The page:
On January 18, a 26-year-old woman in Egypt, Asmaa Mahfouz, uploaded a video on YouTube, urging her fellow citizens to go out to Tahrir Square, to fight for their country. The video went viral and it is suggested that her say was one of the catalysts that sparked the revolution. She is just one example among many of how a woman’s voice can be clear, true and unafraid; how a woman can and must make a change; how a woman must be listened to and respected. In this case, Mahfouz had her say, which helped to inspire a nation.

    We should pause at this moment in history to recognise the voices of such women at the front line of carrying the aspirations of their people into visible change. Even more important is that society has come to realise that women have voices, that they have something important to say. And more critically, they must be listened to.

    Those in power – whether at the level of high political office, or simply at home – have realised that a woman’s say is fundamental to a healthy and dynamic social fabric. If women’s voices – “her say” – were not recognised, valued and listened to before, the time is now for them to be acknowledged for the importance and value that they hold.

    This column has the most appropriate title for a piece of my writing at this moment. And it is even more poignant because March 8 will mark the centenary of International Women’s Day. Who can say if a century ago I could have written to express my views so freely?

    “Her say” might have been considered inappropriate, might still be considered as such in some quarters, but the seeds of change are flowering today.

    There are those who claim that women should restrict themselves to the private domain. But recent events have proven otherwise. It is only when men and women have come out together, when men and women have raised their voices together, when her say as well as his are articulated, that change can happen.

    The importance of her say in public and political events is clear, but this applies equally to the private domain. Whether you are a man or a woman, take a moment this week to turn to the women in your lives and ask them: “What do you want to say?” Then make sure to listen clearly to her aspirations.

    The answers might surprise you.

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  • Dictatorship: a career for men only? (I’m not aspiring for gender equality in this profession)

    My regular “Her Say” column was published over the weekend in The National (UAE), inspired by the events across the Middle East.

    Charlie Chaplin in The Great Dictator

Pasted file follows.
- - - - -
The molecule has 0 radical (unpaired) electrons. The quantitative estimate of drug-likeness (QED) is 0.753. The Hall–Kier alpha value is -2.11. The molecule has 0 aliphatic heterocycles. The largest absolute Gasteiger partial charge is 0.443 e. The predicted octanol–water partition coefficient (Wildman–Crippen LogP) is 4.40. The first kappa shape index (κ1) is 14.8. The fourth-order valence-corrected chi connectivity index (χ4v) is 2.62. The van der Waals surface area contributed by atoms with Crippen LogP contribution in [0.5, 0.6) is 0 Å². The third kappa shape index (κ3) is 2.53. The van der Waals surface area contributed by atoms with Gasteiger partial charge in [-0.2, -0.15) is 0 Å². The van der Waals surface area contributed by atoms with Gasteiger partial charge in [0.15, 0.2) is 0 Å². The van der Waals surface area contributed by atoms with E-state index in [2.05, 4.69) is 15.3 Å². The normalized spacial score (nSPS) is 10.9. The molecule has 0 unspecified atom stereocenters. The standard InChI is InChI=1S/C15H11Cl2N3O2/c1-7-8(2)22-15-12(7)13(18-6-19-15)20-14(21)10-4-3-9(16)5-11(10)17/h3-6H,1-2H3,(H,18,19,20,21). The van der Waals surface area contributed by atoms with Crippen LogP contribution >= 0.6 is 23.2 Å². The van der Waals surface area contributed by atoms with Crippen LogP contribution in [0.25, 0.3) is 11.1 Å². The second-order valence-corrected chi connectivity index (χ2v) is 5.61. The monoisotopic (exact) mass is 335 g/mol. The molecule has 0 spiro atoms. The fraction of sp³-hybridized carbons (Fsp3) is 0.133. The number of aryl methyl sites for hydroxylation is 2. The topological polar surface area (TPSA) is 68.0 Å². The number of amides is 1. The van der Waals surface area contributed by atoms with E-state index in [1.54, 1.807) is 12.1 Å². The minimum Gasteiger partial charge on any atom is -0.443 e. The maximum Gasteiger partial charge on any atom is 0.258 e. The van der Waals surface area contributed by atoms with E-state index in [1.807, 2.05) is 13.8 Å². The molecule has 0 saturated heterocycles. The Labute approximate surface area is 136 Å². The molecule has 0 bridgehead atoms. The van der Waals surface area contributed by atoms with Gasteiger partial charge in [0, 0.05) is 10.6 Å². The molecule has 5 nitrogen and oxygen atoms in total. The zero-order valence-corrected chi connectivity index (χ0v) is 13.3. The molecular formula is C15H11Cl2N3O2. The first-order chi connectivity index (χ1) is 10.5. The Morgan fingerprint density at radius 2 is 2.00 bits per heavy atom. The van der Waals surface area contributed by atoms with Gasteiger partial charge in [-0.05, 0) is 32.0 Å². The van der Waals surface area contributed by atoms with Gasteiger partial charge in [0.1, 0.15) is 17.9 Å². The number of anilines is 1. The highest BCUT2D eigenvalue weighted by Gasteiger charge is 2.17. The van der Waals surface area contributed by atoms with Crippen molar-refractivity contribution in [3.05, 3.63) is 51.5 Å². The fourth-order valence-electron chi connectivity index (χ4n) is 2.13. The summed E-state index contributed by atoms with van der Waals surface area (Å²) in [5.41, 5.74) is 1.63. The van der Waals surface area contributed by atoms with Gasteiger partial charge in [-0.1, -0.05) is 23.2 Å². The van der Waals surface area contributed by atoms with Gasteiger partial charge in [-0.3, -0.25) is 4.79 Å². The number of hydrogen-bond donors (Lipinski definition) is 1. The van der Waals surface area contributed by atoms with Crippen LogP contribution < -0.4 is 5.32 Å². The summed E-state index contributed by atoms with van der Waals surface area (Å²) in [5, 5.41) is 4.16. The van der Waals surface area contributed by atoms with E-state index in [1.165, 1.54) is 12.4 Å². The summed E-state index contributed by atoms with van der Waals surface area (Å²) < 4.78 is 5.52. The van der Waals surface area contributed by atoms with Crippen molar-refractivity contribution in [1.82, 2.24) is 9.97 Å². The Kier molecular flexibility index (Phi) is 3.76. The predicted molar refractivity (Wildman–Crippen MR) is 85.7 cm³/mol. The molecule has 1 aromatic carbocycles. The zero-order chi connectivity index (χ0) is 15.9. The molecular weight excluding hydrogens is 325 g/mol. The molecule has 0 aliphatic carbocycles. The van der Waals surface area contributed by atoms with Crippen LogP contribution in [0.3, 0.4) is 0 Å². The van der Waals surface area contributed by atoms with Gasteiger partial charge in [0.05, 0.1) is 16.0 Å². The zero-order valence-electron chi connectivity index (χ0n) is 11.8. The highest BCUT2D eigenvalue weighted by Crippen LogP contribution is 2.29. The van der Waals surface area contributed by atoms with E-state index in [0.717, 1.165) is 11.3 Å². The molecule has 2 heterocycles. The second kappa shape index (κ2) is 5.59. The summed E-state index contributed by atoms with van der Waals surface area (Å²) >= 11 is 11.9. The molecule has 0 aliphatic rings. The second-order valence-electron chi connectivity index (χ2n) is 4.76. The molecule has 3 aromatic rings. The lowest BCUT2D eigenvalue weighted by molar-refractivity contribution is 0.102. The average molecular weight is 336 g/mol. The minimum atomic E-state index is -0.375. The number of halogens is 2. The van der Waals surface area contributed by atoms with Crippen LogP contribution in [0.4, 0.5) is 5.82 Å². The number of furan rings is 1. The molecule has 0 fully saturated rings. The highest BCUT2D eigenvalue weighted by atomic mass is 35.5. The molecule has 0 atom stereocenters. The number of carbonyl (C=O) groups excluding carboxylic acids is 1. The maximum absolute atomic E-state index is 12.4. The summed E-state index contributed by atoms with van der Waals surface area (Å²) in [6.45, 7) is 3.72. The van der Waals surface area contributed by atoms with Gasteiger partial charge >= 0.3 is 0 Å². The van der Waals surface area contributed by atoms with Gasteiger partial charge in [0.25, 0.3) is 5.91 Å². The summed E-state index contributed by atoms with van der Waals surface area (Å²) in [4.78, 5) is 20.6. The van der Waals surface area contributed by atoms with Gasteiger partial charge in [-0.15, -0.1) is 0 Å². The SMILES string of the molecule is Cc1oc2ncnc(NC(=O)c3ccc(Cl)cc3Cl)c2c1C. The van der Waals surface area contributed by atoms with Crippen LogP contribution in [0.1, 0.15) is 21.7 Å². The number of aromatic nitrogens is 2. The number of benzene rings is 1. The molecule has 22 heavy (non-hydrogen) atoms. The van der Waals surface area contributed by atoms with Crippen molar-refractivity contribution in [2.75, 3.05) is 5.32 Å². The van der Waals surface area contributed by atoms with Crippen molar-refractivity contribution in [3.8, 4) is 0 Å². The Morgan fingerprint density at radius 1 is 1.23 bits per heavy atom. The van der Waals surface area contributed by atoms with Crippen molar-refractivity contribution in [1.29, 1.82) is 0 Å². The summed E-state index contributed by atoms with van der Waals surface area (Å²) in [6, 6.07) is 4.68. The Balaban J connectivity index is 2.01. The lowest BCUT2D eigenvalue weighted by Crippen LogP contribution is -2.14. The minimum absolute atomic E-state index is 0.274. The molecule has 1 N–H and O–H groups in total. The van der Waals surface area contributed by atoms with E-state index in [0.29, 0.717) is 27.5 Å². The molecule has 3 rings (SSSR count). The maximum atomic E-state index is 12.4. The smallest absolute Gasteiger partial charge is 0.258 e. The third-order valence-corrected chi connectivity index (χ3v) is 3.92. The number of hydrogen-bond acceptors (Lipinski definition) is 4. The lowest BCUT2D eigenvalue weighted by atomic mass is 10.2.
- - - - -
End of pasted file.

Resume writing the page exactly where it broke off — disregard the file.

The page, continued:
Colonel Muammar Qaddafi, Hosni Mubarak and Zine el Abidine Ben Ali – they’ve all been dominating the headlines over the past few weeks. They’ve a lot in common. They’ve presided over their countries with all sorts of clichés: ruling with an “iron fist”, failing to see the “writing on the wall” for their regimes and not listening to the “voice of the people”.

    They also have one specific genetic factor in common: this career is for men only.

    Although I support gender equality in all walks of life, this is one area where I wouldn’t be in a hurry to see women taking a more equal role. Female dictators are a rare breed. And I’m quite happy for feminism and dictatorship to continue being unlikely bedfellows, thank you very much.

    There are a few that have come close. Indira Gandhi ruled under emergency law, claiming it after widespread communal riots in India and effectively having quasi-dictatorial powers for a few years. Jiang Qing exercised a great deal of power in China as the health of her husband, Mao Zedong, declined, so much so that she was tried along with the Gang of Four. Romania’s Elena Ceaucescu was executed along with her dictator husband for her contribution to his house of horrors. And Imelda Marcos? Now a member of Congress, she is remembered more for her excesses in taste while husband Ferdinand ruled the Philippines.

    By and large, the women practised a twisted form of marital companionship, supporting and goading on a husband in his ruthlessness.

    There are some obvious reasons for so few female dictators. Dictators often achieve power by working their way through the military and then staging a coup. Until recently, women were almost absent from the armed forces. And, in countries where dictatorial power flourishes, all people generally – but women in particular – have precious little themselves.

    Some people say women are inherently selfless and just don’t want to oppress others. It’s the “women are nicer human beings” argument. Others reckon we have better things to do. Personally, I like to spend time with family, enjoy good food and, if I have some time left, maybe squeeze in a manicure or facial.

    I just don’t have the time and effort to brutally suppress, torture and massacre people consistently over time with the kind of obsessive focus and dedication you need to achieve dictator status. I mean, if you’re going to do it, you don’t want to be the dictator that time forgot. You want to go down in history as a cat-stroking, out-of-his-mind madman and badman.

    The last week has seen plenty of madness, badness, horror and tragedy. The brutal consequences of dictatorship are not to be mocked or satirised. They are not part of the war on sexism or the humour that makes us laugh at the gender gap.

    Instead, in the countries where courage has filled the bellies of its people, both men and women have taken what power they do have to ensure they have a hand in bringing the dictatorship to an end.

    But it is the participation of the women that has been incredible over the past few weeks and has made me feel so proud. Heads held high, fists in the air, they have played an active part in bringing down those who have oppressed them.

    Dictators beware: however you got to power, whatever your gender, your time is over. Step aside.